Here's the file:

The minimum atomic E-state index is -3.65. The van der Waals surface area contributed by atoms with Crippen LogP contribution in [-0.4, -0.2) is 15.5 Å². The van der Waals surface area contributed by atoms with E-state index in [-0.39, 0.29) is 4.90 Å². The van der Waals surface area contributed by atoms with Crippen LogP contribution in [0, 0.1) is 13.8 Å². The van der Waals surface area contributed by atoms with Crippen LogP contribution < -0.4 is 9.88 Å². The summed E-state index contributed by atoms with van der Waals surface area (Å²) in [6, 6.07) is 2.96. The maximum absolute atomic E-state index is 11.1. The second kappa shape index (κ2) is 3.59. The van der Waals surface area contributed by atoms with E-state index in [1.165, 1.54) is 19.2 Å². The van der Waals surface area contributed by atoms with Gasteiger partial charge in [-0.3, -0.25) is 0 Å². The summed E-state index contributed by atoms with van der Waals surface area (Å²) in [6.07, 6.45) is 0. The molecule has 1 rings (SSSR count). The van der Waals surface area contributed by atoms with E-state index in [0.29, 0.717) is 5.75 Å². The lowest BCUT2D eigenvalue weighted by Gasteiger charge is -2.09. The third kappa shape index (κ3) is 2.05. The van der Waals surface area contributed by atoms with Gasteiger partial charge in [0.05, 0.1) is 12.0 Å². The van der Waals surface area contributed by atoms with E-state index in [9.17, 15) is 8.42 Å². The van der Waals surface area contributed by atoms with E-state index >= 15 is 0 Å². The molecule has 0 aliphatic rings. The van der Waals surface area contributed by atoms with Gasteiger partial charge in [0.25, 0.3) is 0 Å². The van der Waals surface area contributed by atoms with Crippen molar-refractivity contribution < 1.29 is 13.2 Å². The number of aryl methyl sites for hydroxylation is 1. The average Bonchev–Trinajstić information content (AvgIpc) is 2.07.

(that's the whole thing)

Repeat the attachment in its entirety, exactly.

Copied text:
The minimum atomic E-state index is -3.65. The van der Waals surface area contributed by atoms with Crippen LogP contribution in [-0.4, -0.2) is 15.5 Å². The van der Waals surface area contributed by atoms with E-state index in [-0.39, 0.29) is 4.90 Å². The van der Waals surface area contributed by atoms with Crippen LogP contribution in [0, 0.1) is 13.8 Å². The van der Waals surface area contributed by atoms with Crippen LogP contribution < -0.4 is 9.88 Å². The summed E-state index contributed by atoms with van der Waals surface area (Å²) in [6, 6.07) is 2.96. The maximum absolute atomic E-state index is 11.1. The second kappa shape index (κ2) is 3.59. The van der Waals surface area contributed by atoms with E-state index in [1.165, 1.54) is 19.2 Å². The van der Waals surface area contributed by atoms with Gasteiger partial charge in [-0.3, -0.25) is 0 Å². The summed E-state index contributed by atoms with van der Waals surface area (Å²) in [6.07, 6.45) is 0. The molecule has 1 rings (SSSR count). The van der Waals surface area contributed by atoms with E-state index in [0.29, 0.717) is 5.75 Å². The lowest BCUT2D eigenvalue weighted by Gasteiger charge is -2.09. The third kappa shape index (κ3) is 2.05. The van der Waals surface area contributed by atoms with Gasteiger partial charge in [0.05, 0.1) is 12.0 Å². The van der Waals surface area contributed by atoms with E-state index in [9.17, 15) is 8.42 Å². The van der Waals surface area contributed by atoms with E-state index >= 15 is 0 Å². The molecule has 0 aliphatic rings. The van der Waals surface area contributed by atoms with Gasteiger partial charge in [0.25, 0.3) is 0 Å². The van der Waals surface area contributed by atoms with Crippen molar-refractivity contribution < 1.29 is 13.2 Å². The number of aryl methyl sites for hydroxylation is 1. The average Bonchev–Trinajstić information content (AvgIpc) is 2.07.